How to provide care for the caregiver

The person in the wings is often overworked to the extent that daily stressors add up to put huge pressure on their minds and bodies. Here’s how to cope

Devanshee’s (name changed to protect identity) favourite part of the day is the three hours she spends with her mother, after coming back from her 9-to-5 corporate job. They sit on the couch, watch Friends together, and eat good food. Often, they swap family gossip and stories of office politics. Devanshee tells her mother about the decisions she has to make, and her mother gives her advice. “In those moments, she feels like my mother again, and not a patient.” For most of the time, it is Devanshee who is looking after her mother, who has bipolar disorder, and muscular dystrophy.

Dr MR Rajagopal, Chairman of Pallium India, calls caregivers the ‘unseen martyrs’. In the case of people requiring long-term care — be it bipolar disorder, Parkinson’s, stroke, palsy, autism, or even old age — the duties we expect nurses to perform, often fall on the shoulders of family members. “In India, it’s particularly harsh on women, as daughters-in-law are expected to care for the family without being asked,” he says. Though people would, take care of their family members, out of either love or a sense of duty, he says, “We need to recognise the level of stress the caregiver too may be under.”

Stress on the body

“When I am around my mother, I always have to be on my toes,” says Devanshee. Since her mother can’t move around, she has to be at her beck and call, in case her mother needs anything. “There are days I’d rather be lost in my own world, and get irritated that I can’t.”

How to provide care for the caregiver

Saraswati (name changed to protect identity), a woman in her late 40s, has spent the past decade taking care of her mother-in-law, who is in her 70s, and has had recurring kidney problems. She helped her through the dialysis, and post her kidney transplant. “I have to constantly be around in case she needs me. It can be small things like handing her something, folding the bedsheets, helping her wipe off after a bath, bringing her dinner, but when you add all that up… I can never be ‘off-duty’,” she says.

What you can do

Rest is crucial, says Dr Rajagopal, for a caregiver. A few hours of rest in a day should be chalked into the schedule. Try as much as possible to catch up on lost sleep.

If a full-time nurse is out of your budget, get professional nursing aids for a few hours of the day. Ask for help. Other working family members may offer to chip in, take shifts, let the entire burden not fall on one person.

When you take time off, do something that takes your mind off your responsibilities. For Devanshee, working out, occasionally going on treks, post-dinner ice cream dates with her father, help.

Stress on the mind

“When somebody is suffering — either the patient, because of the pain, or the caregiver because of exhaustion, they get irritable very easily. They may snap back in anger, and that puts a strain on the relationship,” says Dr Rajagopal. Often, when caregivers want to vent about their problems, they end up feeling guilty about complaining.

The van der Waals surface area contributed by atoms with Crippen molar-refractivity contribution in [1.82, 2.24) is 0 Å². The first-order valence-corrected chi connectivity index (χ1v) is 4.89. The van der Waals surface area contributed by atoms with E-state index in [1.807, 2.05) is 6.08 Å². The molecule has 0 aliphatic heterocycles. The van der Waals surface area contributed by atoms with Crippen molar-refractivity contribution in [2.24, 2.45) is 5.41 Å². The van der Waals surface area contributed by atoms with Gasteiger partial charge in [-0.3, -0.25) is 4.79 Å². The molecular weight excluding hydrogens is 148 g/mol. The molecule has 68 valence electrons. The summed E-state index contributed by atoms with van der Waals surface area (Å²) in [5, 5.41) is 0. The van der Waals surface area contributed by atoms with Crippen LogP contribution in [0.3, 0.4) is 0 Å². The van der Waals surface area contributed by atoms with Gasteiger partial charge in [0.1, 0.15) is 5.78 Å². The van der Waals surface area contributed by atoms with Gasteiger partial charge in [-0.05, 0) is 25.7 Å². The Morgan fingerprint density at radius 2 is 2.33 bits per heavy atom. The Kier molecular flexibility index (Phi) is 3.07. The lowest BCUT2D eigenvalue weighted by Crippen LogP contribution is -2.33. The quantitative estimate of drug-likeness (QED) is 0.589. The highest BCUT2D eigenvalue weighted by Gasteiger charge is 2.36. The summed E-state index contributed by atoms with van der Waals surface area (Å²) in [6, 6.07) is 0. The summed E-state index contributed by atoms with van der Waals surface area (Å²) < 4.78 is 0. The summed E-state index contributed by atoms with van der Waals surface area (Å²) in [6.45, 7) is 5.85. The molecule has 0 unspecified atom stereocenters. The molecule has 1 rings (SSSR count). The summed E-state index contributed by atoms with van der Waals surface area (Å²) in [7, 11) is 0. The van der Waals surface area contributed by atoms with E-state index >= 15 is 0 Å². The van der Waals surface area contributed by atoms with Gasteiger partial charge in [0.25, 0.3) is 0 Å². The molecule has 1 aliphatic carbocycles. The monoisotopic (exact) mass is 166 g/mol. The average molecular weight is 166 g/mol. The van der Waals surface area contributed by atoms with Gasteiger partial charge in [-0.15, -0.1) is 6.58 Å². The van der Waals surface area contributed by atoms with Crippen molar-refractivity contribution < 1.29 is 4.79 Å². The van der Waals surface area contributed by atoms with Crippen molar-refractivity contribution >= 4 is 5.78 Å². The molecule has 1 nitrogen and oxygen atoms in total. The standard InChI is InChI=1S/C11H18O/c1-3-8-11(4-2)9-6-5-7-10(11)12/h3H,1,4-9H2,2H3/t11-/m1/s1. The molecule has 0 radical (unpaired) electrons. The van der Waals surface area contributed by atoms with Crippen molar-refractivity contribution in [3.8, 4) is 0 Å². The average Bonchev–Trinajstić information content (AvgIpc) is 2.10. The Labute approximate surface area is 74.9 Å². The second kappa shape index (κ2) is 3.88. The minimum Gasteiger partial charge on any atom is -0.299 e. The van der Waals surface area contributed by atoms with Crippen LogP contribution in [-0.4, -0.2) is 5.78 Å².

“More than me feeling guilty, I am afraid to lash out or express my frustration, because then, my mother would feel guilty,” says Devanshee. “We forget that the patient is already constantly thinking about how dependent they are.”

What you can do

It is essential for caregivers to verbalise what they are feeling. Find a close friend you trust, discuss your emotions, and have them validated. Friends and family members must recognise and appreciate the caregivers’ efforts.

Avoid trivialising your situation. You may know other people who are worse off than you, but that doesn’t mean you are not allowed to rant. “Sometimes I swallow my anger and say it’s okay, but my friends will tell me that it’s not, that I am right to feel angry. That in turn makes me feel stronger,” says Devanshee.

Your life must not revolve around one thing. Your duties as a caretaker should not negate your personality. Maintain a social life.

How to provide care for the caregiver

Other stresses


“A report by The BMJ says that 55 million Indians are pushed below the poverty line due to catastrophic health expenditure,” says Dr Rajagopal. “We need to socialise healthcare,” he adds.


When one of the partners turns caretaker for the other, it may affect their sex lives. “It’s something that we don’t talk about much. Without open communication, they draw away from each other,” says Dr Rajagopal. It’s also not just about sex; it also affects their perceived sexuality, he adds. “People start judging their worth as men or women. An inferiority complex creeps in, and they fear they won’t be as attractive to each other.” Talk about it. “There are different ways of satisfying partners. With love and communication, you can explore that, and arrive at some partial solution,” he says.

Finding support

How to provide care for the caregiver

For some people, a support group helps. Sudha Meiyappan, who runs Parivarthan for Parkinson’s Foundation, a support group for people with the condition, says, “Whenever we do house calls, and counsel family members on how to take care of patients, we also discuss what they are going through, and insist that they set aside time for themselves.”

In a support group, you would be able to speak to someone who is going through the same situation as you. If you don’t have the time to attend a physical group, says Dr Rajagopal, even a social-media group such as on WhatsApp would help.

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Printable version | Feb 20, 2020 1:38:30 AM |

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